Moreover, Shadow Tactics: Blades of the Shogun uses level design in a fluid and dynamic way, to keep things fresh. The things you did in one level, are almost guaranteed to fail in the next: topography and architecture of the map change, opponents and their AI routines diverge and, most importantly, the roster of available heroes shifts, from one level to the next. There’s also a noticeable verticality in each map and you will have to manipulate hooks, rooftops, cliffs and vines to shift levels, as you work your way to each map’s objective. You will conceal bodies of dead foes, climb walls and hide in bushes; you will study patrol routes, exploit enemy weaknesses and use the environment of these detailed maps to complete your mission. But mostly, you will die and reload.
When there is an on-screen, large, flashing indicator that reminds the player that the last Save Game was (30, 40, 50…) seconds ago, you just know that Shadow Tactics: Blades of the Shogun is going to be brutal and that you are going to die a lot- as per today’s game design trends. Simply put, if that trick you used on a guard fails and you get noticed, you just might as well hit the Quick Load key. As a matter of fact, you will come to a point where the Quick Save/Load keys (traditionally, F5/F8), are the keys you use the most. You might get away with getting noticed once in the easiest setting (the one that does not award badges for in-game achievements, unfortunately to completionists), but if you get caught by a guard on the normal difficulty setting, chances are that will get swarmed by foes. The game is designed this way; do not go into it, thinking that you can break or outsmart it.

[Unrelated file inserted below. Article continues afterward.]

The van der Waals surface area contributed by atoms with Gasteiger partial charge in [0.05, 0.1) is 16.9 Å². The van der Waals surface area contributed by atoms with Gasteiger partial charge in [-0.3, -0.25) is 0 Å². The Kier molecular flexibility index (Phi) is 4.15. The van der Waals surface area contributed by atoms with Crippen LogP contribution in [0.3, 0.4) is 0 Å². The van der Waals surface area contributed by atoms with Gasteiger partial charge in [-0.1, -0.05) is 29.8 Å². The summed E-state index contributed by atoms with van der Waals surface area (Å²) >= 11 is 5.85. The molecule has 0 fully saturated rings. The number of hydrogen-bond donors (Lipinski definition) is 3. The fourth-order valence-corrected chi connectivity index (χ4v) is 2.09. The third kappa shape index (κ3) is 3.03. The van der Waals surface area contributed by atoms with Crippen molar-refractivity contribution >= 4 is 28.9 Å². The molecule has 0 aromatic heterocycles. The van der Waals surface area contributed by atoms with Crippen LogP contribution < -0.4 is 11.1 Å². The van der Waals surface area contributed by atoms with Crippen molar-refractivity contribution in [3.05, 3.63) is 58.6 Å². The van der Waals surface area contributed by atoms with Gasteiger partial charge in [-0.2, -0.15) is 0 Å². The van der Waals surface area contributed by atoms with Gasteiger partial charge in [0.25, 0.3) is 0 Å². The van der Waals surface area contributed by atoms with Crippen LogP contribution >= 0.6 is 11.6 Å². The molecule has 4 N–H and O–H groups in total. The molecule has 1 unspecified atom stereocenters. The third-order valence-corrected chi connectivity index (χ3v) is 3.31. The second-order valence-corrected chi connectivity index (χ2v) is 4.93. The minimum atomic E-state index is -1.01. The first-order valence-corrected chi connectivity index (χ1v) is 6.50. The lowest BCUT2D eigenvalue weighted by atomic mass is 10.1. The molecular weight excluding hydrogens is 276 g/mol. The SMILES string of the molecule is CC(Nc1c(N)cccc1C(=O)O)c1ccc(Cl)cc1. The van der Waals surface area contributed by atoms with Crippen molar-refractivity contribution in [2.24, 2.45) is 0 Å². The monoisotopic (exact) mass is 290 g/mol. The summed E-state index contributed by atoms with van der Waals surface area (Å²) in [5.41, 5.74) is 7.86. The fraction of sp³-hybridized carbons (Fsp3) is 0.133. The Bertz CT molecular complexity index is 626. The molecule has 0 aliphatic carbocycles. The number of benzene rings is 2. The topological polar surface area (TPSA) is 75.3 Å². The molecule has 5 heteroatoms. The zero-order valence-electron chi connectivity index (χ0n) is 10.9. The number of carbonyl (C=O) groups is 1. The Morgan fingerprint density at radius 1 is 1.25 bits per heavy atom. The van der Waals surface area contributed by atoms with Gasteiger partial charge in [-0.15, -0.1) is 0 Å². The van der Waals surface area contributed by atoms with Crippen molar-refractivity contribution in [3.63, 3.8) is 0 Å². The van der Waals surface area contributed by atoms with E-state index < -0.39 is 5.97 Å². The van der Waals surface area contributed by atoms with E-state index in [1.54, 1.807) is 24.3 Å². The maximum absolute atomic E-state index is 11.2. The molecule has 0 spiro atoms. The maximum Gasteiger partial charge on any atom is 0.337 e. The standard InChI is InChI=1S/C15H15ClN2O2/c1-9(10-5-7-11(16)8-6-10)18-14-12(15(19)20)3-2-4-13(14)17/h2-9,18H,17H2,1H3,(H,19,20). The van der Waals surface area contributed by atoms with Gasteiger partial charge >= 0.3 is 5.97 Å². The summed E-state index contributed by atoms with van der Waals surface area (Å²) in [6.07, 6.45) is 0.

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There’s a steep learning curve and as the maps go by, you’ll have to orchestrate your heroes’ choreography quickly and efficiently- often at the same time. There’s a Shadow Mode that enables pre-issuing orders to be executed simultaneously, but it’s unfortunately a rather clunky mechanic. If you factor in the demand to rotate the camera so you can give clear commands behind a building or a tree, there are times that you wish you had more fingers or a pause command.